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Four checkers-playing fanatics eagerly pair up for two simultaneous games of checkers but somehow find themselves with just one board. They do have enough checkers for two games, so it is time to act. ­ One player hastily cuts that board into 9 pieces and reassembles them into two identical oddly-shaped boards with congruent rectangular “squares,” thus saving the day.

Yes, these are the same enthusiasts who once recklessly played a rash round robin on a board made of poison oak and should have learned their lesson: ­ Always bring more than one board.

Later they realize that their games could instead have been played on a different concoction of two identical separate boards, but consisting entirely of congruent true squares and being reassembled from a dissection into only 4 pieces.

Every possible checkers game would progress through exactly the same options — whether forced, taken or not — as on the original standard board.

How?

A correct solution will treat the original board as having a single 2-dimensional playing surface and use all of it with no overlaps, folds, gaps or additions. (Any interesting approaches that disregard these parameters are welcome, though, and deserve votes of approval. Three pieces might suffice, for instance, if the boards are not separate, or gaps could be used as squares, or “squares” might not even be congruent rectangles, or folding could allow for a single straight cut, or Rand al'Thor could slice a 3-dimensional board laterally, or . . .)

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    $\begingroup$ We can do it in just 2 pieces if we're allowed to cut parallel to the plane of the board (and assuming the board is double-sided, or the square colours go all the way through). You might want to exclude that possibility :-) $\endgroup$ – Rand al'Thor Apr 5 at 0:38
  • $\begingroup$ Good point, @Rand al'Thor!. Better post your solution before i make your recommended edit and remove the lateral-dissecting tag. $\endgroup$ – humn Apr 5 at 1:09
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    $\begingroup$ Should the "congruent squares" are in $8 \times 8$ board? (Well.. If not, can we just divide the board to $2$ pieces and each will play in $4 \times 8$ hmm..) $\endgroup$ – athin Apr 5 at 14:45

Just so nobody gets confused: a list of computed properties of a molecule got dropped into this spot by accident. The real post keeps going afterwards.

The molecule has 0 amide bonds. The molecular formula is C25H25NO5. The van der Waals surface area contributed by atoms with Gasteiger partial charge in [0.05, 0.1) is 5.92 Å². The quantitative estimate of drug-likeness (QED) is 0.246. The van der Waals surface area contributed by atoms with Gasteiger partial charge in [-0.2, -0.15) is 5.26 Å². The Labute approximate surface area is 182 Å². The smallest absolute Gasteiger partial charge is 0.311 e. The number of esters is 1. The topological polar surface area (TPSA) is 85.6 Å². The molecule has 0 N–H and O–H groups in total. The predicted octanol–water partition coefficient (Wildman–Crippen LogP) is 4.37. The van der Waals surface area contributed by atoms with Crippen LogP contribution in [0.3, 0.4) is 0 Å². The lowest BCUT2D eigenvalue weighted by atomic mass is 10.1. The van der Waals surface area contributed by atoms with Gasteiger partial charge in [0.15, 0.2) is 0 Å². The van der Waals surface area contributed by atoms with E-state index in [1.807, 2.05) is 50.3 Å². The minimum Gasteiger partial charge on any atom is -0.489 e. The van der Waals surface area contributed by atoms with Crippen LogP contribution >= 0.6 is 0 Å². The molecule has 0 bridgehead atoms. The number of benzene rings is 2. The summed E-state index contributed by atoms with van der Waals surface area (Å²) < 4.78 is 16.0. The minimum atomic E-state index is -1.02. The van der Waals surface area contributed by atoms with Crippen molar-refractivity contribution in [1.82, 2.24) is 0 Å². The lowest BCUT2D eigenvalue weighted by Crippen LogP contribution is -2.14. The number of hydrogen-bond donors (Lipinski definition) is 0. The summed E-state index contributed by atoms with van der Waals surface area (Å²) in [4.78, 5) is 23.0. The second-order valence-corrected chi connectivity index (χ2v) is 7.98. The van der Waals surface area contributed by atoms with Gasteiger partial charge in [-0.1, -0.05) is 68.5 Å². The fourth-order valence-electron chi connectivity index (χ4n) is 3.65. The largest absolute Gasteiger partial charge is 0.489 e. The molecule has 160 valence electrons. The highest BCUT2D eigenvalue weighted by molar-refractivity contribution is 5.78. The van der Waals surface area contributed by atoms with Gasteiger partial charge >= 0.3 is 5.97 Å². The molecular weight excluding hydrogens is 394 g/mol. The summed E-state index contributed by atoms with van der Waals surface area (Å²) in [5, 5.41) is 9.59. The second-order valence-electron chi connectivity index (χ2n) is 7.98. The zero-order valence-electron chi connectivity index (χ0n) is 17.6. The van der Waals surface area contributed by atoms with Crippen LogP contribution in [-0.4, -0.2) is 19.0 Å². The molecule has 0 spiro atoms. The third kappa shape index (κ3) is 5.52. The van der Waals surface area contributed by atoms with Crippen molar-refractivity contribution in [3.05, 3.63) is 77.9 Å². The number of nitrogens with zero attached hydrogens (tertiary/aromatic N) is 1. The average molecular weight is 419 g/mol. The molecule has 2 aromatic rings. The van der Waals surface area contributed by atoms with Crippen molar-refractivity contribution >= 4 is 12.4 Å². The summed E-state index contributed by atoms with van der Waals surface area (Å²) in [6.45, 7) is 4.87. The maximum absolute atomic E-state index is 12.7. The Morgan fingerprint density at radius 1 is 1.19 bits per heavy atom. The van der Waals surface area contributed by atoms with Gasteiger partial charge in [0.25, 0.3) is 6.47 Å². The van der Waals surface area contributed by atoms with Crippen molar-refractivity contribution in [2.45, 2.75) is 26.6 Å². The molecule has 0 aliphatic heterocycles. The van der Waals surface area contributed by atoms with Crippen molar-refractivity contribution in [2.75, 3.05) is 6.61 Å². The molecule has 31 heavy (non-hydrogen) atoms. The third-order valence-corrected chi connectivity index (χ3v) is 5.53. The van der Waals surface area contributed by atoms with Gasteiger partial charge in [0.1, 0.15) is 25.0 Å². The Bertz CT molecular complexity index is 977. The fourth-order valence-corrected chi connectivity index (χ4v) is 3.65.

• $\begingroup$ Good thinking, @athin , how would the same game/setup/moves/options work on a $4 \times 8$ board? That question does relate to this puzzle's solution. Keep hmm-ing . . . $\endgroup$ – humn Apr 5 at 15:44
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You can cut the board to $4$ pieces like this:

enter image description here

And then reassemble the $2$ pieces like this:

enter image description here

Now you may wonder how to play the game with this new board. First, notice that:

The new board is actually representing the original board; specifically, the green cells here. (Try to look diagonally from lower-left to upper-right!)

enter image description here

To guide you:

Here is the starting position.

enter image description here

And the player will move as usual BUT in a horizontal/vertical manner instead of diagonally. The kings rows are on the top-leftmost and bottom-rightmost diagonals.

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    $\begingroup$ @humn TBH, I was kept thinking how to divide the 8x8 cells into two boards (of 8x8 "something") which I was pretty sure it's impossible by 4 pieces dissection as rot13(rnpu pryy unf gb or qvivqrq vagb gjb cnegf). So that's why I clarified in the comment as the only possible solution will be rot13(guvegl gjb pryyf va rnpu arj obneqf) and suggested that 4x8 concept. The A-ha! moment is when you responded that the new board should be a Checker-playable-board. Once we figured out the "real" board by observing the piece's movement (my third spoiler above), the solution then becomes clearer. >< $\endgroup$ – athin Apr 6 at 6:34
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    $\begingroup$ That. Is. Brilliant. Hats off to you. $\endgroup$ – Rand al'Thor Apr 6 at 11:20
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I'm not sure why you'd need ANY sort of dissection for this.

You can put four players around the board, with two playing on the light squares, and two playing on the dark squares.

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  • $\begingroup$ Great lateral-thinking variation, @Braegh ! It got my instant ^vote for solving the fanatics' puzzle even if not this one. $\endgroup$ – humn Apr 5 at 14:19
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    $\begingroup$ This was literally my first thougt. :D $\endgroup$ – Vilx- Apr 6 at 15:13
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Is it that they:

Cut the board along its diagonals, create two squares while matching up colors, and play with their pieces on the corners of the new boards' squares?

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    $\begingroup$ It's always good to include a picture. Apart from being a good way to illustrate your point. it serves as a sanity check for the answer. Here's one of the two boards you get with these instructions: i.imgur.com/eZUbhJo.png $\endgroup$ – Bass Apr 5 at 10:48
  • $\begingroup$ Thank you very much for the picture, @Bass . @AxiomaticSystem, I hope you don't my having edited the picture into your solution, but it does show why this isn't strictly correct as it includes triangles as well as squares. ("... with congruent true squares" in the puzzle meant "... consisting entirely of congruent squares," which is now clarified. I'm sorry if you took it as "... with two or more squares among other shapes") This solution got my instant ^vote, though, for its truly lateral-thinking way of placing the pieces! $\endgroup$ – humn Apr 5 at 14:15

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